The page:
Hibernia REIT v Companies Act 2014

JurisdictionIreland
JudgeMr. Justice David Barniville
Judgment Date25 March 2020
Neutral Citation[2020] IEHC 144
Date25 March 2020
CourtHigh Court
Docket Number[2019 No. 356 COS.]

IN THE MATTER OF HIBERNIA REIT PUBLIC LIMITED COMPANY

AND

IN THE MATTER OF THE COMPANIES ACT, 2014

AND

IN THE MATTER OF A PROPOSED REDUCTION OF CAPITAL PURSUANT TO SECTIONS 84 AND 85 OF THE COMPANIES ACT, 2014

[2020] IEHC 144

David Barniville J.

[2019 No. 356 COS.]

[2019 No. 137 COM.]

THE HIGH COURT

COMMERCIAL

Special resolution – Reduction of capital – Companies Act 2014 – Company seeking orders under part 3, chapter 4 of the Companies Act 2014 (as amended) confirming a special resolution approving a reduction of the Company’s capital – Whether the Company’s accounts were prepared on an unlawful and improper basis, such that they could not properly be relied upon by the court in determining the Company’s application

Facts: Hibernia REIT Public Limited Company applied to the High Court for orders under part 3, chapter 4 of the Companies Act 2014 (as amended) confirming a special resolution approving a reduction of the Company’s capital and for various ancillary orders. The Company’s application was opposed by Mr Farrington who claimed to be a creditor of the Company. Mr Farrington sought to oppose the Company’s application on various grounds. Among the grounds relied upon by Mr Farrington were that the Company was indebted to him in the sum of in excess of €2 billion (on foot of an invoice sent by Mr Farrington to the Company in late January, 2020) and that the Company’s accounts were prepared on an unlawful and improper basis, such that they could not properly be relied upon by the court in determining the Company’s application. Various other grounds of opposition were put forward by Mr Farrington (with the support of Mr Butler, a person put forward on his behalf as an expert). The grounds of opposition put forward by Mr Farrington (some of which were supported by Mr Butler) were strongly resisted by the Company in affidavit evidence before the court and in written and oral submissions.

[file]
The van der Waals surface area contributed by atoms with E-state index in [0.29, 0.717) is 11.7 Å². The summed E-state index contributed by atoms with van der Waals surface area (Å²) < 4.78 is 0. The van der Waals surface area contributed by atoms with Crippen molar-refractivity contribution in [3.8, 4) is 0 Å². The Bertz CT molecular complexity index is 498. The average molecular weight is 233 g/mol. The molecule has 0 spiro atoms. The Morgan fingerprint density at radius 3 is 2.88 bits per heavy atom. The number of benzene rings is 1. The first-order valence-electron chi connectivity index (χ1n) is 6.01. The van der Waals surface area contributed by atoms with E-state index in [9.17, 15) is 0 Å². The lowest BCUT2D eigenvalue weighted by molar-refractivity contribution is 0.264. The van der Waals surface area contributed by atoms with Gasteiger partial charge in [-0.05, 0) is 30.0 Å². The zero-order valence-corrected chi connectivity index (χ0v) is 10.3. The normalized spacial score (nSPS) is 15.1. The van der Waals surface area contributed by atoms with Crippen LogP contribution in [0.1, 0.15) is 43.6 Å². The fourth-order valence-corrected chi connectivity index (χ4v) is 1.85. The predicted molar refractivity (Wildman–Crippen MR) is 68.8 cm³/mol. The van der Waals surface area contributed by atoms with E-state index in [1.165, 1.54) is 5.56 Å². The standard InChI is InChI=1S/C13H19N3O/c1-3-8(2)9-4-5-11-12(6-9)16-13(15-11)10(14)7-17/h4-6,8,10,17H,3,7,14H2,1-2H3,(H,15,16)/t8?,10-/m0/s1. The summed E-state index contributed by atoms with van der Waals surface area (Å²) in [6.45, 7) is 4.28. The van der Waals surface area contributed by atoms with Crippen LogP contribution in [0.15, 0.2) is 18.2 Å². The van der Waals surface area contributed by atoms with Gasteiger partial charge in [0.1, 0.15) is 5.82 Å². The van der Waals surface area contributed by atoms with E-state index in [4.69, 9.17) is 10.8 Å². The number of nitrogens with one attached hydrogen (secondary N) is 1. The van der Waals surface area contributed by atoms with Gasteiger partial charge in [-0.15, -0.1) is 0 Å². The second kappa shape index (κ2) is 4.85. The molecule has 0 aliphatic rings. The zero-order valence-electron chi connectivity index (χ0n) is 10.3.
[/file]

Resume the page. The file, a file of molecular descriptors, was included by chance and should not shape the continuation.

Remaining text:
Held by Barniville J that the Company had complied with the statutory requirements which must be met in order for the court to confirm a reduction of capital and to make the ancillary orders sought. Barniville J concluded that there was no basis whatsoever for any of the grounds of objection raised by Mr Farrington. Barniville J was not satisfied that Mr Farrington was a creditor of the Company. Even if, contrary to that conclusion, Mr Farringdon was a creditor, Barniville J found that he had not established an entitlement to object to the Company’s application under the applicable statutory provisions. Furthermore, Barniville J concluded that there was no basis whatsoever for any of the other grounds of objection sought to be raised by Mr Farrington (with the support of Mr Butler). Finally, insofar as Mr Farrington requested the court to make a reference to the Court of Justice of the European Union (CJEU), pursuant to Article 267 TFEU, Barniville J concluded that there was no issue of EU law on which the court required assistance or guidance from the CJEU under the preliminary reference procedure. Barniville J therefore declined to make a reference to the CJEU as requested by Mr Farrington.